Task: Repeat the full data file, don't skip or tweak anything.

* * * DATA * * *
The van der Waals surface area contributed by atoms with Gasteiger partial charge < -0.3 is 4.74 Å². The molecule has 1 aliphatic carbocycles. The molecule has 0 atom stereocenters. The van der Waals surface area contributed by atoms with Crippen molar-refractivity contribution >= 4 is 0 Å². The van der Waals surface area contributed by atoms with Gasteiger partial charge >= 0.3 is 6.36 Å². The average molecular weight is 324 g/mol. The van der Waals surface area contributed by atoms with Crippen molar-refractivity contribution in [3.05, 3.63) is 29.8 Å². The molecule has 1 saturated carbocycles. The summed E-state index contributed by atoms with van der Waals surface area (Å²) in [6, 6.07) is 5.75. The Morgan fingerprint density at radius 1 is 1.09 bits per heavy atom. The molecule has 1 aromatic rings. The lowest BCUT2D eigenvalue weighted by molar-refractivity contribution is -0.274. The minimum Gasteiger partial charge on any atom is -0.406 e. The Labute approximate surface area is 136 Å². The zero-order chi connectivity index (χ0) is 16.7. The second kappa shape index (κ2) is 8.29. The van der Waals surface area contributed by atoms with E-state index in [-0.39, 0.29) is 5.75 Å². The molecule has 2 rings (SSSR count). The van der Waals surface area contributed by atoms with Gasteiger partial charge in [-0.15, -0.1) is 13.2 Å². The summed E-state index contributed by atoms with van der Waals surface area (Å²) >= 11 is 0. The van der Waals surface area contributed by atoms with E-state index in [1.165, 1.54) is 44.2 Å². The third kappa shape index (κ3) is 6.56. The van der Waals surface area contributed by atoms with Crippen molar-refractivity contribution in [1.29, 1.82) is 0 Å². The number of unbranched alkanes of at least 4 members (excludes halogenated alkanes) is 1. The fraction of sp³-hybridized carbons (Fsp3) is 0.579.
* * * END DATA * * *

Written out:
The van der Waals surface area contributed by atoms with Gasteiger partial charge < -0.3 is 4.74 Å². The molecule has 1 aliphatic carbocycles. The molecule has 0 atom stereocenters. The van der Waals surface area contributed by atoms with Crippen molar-refractivity contribution >= 4 is 0 Å². The van der Waals surface area contributed by atoms with Gasteiger partial charge >= 0.3 is 6.36 Å². The average molecular weight is 324 g/mol. The van der Waals surface area contributed by atoms with Crippen molar-refractivity contribution in [3.05, 3.63) is 29.8 Å². The molecule has 1 saturated carbocycles. The summed E-state index contributed by atoms with van der Waals surface area (Å²) in [6, 6.07) is 5.75. The Morgan fingerprint density at radius 1 is 1.09 bits per heavy atom. The molecule has 1 aromatic rings. The lowest BCUT2D eigenvalue weighted by molar-refractivity contribution is -0.274. The minimum Gasteiger partial charge on any atom is -0.406 e. The Labute approximate surface area is 136 Å². The zero-order chi connectivity index (χ0) is 16.7. The second kappa shape index (κ2) is 8.29. The van der Waals surface area contributed by atoms with E-state index in [-0.39, 0.29) is 5.75 Å². The molecule has 2 rings (SSSR count). The van der Waals surface area contributed by atoms with Gasteiger partial charge in [-0.15, -0.1) is 13.2 Å². The summed E-state index contributed by atoms with van der Waals surface area (Å²) >= 11 is 0. The van der Waals surface area contributed by atoms with E-state index in [1.165, 1.54) is 44.2 Å². The third kappa shape index (κ3) is 6.56. The van der Waals surface area contributed by atoms with Crippen molar-refractivity contribution in [1.29, 1.82) is 0 Å². The number of unbranched alkanes of at least 4 members (excludes halogenated alkanes) is 1. The fraction of sp³-hybridized carbons (Fsp3) is 0.579.